I am trying to train a system that looks at some data points and predicts the quantity of surfers on a surf break. I have labeled the pattern for the past 2 months and I have 1500+ training examples with observations every 15 minutes during the day (excluding night time)

My data is shown below (*kooks = surfers):

features I am using Keras and here's the code:

*I am removing the month feature from the input matrix before processing it. I also did the preprocessing.MinMaxScaler() drill.

model = Sequential()
model.add(Dense(64, input_dim=6, activation='relu'))
model.add(Dense(64, activation='relu'))
model.add(Dense(64, activation='relu'))
model.add(Dense(1, activation='relu'))

model.compile(optimizer='adam',loss='mse', metrics=['accuracy'])

early_stopping_monitor = EarlyStopping(patience=10)
history = model.fit(X, y, validation_split=0.33, epochs=200, batch_size=15, verbose=0, callbacks=[early_stopping_monitor])

The results I am getting are extremely poor:

Test score: 0.015
Test accuracy: 0.12

model loss model accuracy

I have tried multiple optimizers and multiple activation functions, but haven't landed at a satisfactory model yet.

I have a couple of suspicions:

  1. The data is not really predictable, as the system is getting confused as some times many of the features are the same (see lines 0 and 1), but the expected output is completely different.
  2. The design of the model is not well suited (I don't really know how to design the hidden layer dimensions)
  3. The loss function, optimizer and/or activation functions on each layer (including the output layer) are not well suited.

Am I doing something really wrong or this is just the nature of the beast? Any thoughts / advices?

  • $\begingroup$ As a note, accuracy is not really appropriate a metric for a regression problem. Switch to MSE for metric as well as loss. $\endgroup$
    – Dan Scally
    Commented Aug 9, 2019 at 10:55

2 Answers 2


Looking at the training epochs, it seems to me you set a patience parameter that is too short. Please consider removing early stopping at all, for a model trained on 1500 observations only. Early stopping comes useful for particularly heavy models, but in this you shouldn't need it.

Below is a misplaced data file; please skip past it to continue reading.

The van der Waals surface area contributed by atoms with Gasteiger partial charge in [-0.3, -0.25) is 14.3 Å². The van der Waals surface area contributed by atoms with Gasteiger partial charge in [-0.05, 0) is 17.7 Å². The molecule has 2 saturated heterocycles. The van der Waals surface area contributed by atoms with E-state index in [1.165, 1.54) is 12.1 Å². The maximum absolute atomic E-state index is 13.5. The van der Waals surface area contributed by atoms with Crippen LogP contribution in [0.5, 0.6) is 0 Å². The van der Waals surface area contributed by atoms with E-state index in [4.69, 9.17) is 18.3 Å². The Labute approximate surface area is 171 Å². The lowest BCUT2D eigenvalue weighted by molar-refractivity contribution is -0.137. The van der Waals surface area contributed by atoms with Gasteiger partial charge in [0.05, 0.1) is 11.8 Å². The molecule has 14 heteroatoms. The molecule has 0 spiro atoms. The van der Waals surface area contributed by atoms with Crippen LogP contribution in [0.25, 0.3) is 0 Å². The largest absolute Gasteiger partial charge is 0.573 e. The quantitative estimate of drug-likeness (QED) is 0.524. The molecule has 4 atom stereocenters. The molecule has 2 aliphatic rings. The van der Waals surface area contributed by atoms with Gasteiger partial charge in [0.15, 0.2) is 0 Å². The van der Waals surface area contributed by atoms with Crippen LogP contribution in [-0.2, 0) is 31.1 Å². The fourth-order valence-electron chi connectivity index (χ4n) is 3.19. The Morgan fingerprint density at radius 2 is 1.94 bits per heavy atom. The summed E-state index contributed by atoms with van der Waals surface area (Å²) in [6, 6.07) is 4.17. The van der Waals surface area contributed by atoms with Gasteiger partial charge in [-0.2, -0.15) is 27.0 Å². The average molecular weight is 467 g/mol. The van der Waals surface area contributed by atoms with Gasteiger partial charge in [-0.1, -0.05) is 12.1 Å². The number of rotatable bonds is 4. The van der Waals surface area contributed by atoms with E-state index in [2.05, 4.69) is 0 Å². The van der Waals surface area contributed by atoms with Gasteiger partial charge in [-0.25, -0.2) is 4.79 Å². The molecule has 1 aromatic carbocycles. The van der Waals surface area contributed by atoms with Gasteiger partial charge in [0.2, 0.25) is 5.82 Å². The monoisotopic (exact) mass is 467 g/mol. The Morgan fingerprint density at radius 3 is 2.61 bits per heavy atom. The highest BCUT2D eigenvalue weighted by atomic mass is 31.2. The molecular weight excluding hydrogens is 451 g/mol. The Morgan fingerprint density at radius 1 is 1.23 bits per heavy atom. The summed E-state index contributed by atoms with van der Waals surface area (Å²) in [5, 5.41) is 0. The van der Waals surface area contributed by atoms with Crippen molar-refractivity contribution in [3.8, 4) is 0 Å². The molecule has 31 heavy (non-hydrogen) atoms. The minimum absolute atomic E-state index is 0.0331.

I think the size of each mini-batch is very small. That would make gradient descend very noisy, please consider increasing its size, or using full batch training as well.

Additionally, I think you have implemented a Network that is too big. Your input is very small, therefore you don't need to expand its signal on layers of size 64. There are too many nodes that are trying to "learn" not many things, IMHO. A good architecture could be:

model = Sequential()
model.add(Dense(6, input_dim=6, activation='relu'))
model.add(Dense(6, activation='relu'))
model.add(Dense(1, activation=None))

That would make your model faster to train, and ensure that each node is learning relevant features of your data.

I would also change the output layer. Since you want to predict an outcome, you need an output node with no activation (i.e. linear activation). That is mandatory for regression tasks with unbounded output.

Additional things you can try are:

  • change dropout levels (but for such a small network it might not be needed at all),
  • try regularization techniques, such as Batchnorm, L1 - L2 regularization, different weights initialization... you name it,
  • try alternative activation functions.

Also, for medium-to-small size datasets, it is possible for other ML algorithms such as Random Forests or SVMs to beat Neural Networks in performance.

  • 2
    $\begingroup$ Good answer, +1. My only comment would be to use ReLU as the final activation since the target variable can’t be negative (if I understand correctly). $\endgroup$
    – kbrose
    Commented Aug 9, 2019 at 12:49
  • $\begingroup$ Good point, if you have 0 as lower constraint to your values, ReLU is a good choice! $\endgroup$
    – Leevo
    Commented Aug 9, 2019 at 13:00
  • $\begingroup$ Thanks for all the tips. I tried to tweak the Neural Network model, but the best alternative so far is Random Forests as explained on this link towardsdatascience.com/random-forest-in-python-24d0893d51c0 Been able to get Mean Absolute Error: 1.96 surfers; Accuracy: 33.58 %. $\endgroup$
    – rlc
    Commented Aug 9, 2019 at 19:42

Sounds like explainability it's what you looking for. You can learn the basics and implement some of it on your own model, or use an explainability platform. I would like to recommend Tensorleap, but maybe there are more platforms out there.

  • $\begingroup$ As it’s currently written, your answer is unclear. Please edit to add additional details that will help others understand how this addresses the question asked. You can find more information on how to write good answers in the help center. $\endgroup$
    – Community Bot
    Commented Dec 6, 2022 at 11:12

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